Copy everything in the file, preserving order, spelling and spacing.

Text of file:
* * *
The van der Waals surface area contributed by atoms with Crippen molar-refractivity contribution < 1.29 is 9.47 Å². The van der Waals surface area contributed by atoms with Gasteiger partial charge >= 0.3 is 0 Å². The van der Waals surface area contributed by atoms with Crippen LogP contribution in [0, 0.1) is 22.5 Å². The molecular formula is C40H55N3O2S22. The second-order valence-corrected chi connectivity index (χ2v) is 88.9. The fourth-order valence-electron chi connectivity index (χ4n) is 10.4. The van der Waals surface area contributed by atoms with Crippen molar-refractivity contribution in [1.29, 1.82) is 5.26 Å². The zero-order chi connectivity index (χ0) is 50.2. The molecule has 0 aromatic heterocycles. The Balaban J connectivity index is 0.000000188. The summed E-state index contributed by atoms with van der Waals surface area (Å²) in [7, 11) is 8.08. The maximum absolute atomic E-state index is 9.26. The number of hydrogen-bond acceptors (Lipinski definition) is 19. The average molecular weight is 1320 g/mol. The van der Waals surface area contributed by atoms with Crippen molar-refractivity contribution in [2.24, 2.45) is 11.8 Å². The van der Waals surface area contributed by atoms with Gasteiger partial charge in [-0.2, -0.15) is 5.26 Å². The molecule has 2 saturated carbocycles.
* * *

The van der Waals surface area contributed by atoms with Crippen molar-refractivity contribution < 1.29 is 9.47 Å². The van der Waals surface area contributed by atoms with Gasteiger partial charge >= 0.3 is 0 Å². The van der Waals surface area contributed by atoms with Crippen LogP contribution in [0, 0.1) is 22.5 Å². The molecular formula is C40H55N3O2S22. The second-order valence-corrected chi connectivity index (χ2v) is 88.9. The fourth-order valence-electron chi connectivity index (χ4n) is 10.4. The van der Waals surface area contributed by atoms with Crippen molar-refractivity contribution in [1.29, 1.82) is 5.26 Å². The zero-order chi connectivity index (χ0) is 50.2. The molecule has 0 aromatic heterocycles. The Balaban J connectivity index is 0.000000188. The summed E-state index contributed by atoms with van der Waals surface area (Å²) in [7, 11) is 8.08. The maximum absolute atomic E-state index is 9.26. The number of hydrogen-bond acceptors (Lipinski definition) is 19. The average molecular weight is 1320 g/mol. The van der Waals surface area contributed by atoms with Crippen molar-refractivity contribution in [2.24, 2.45) is 11.8 Å². The van der Waals surface area contributed by atoms with Gasteiger partial charge in [-0.2, -0.15) is 5.26 Å². The molecule has 2 saturated carbocycles.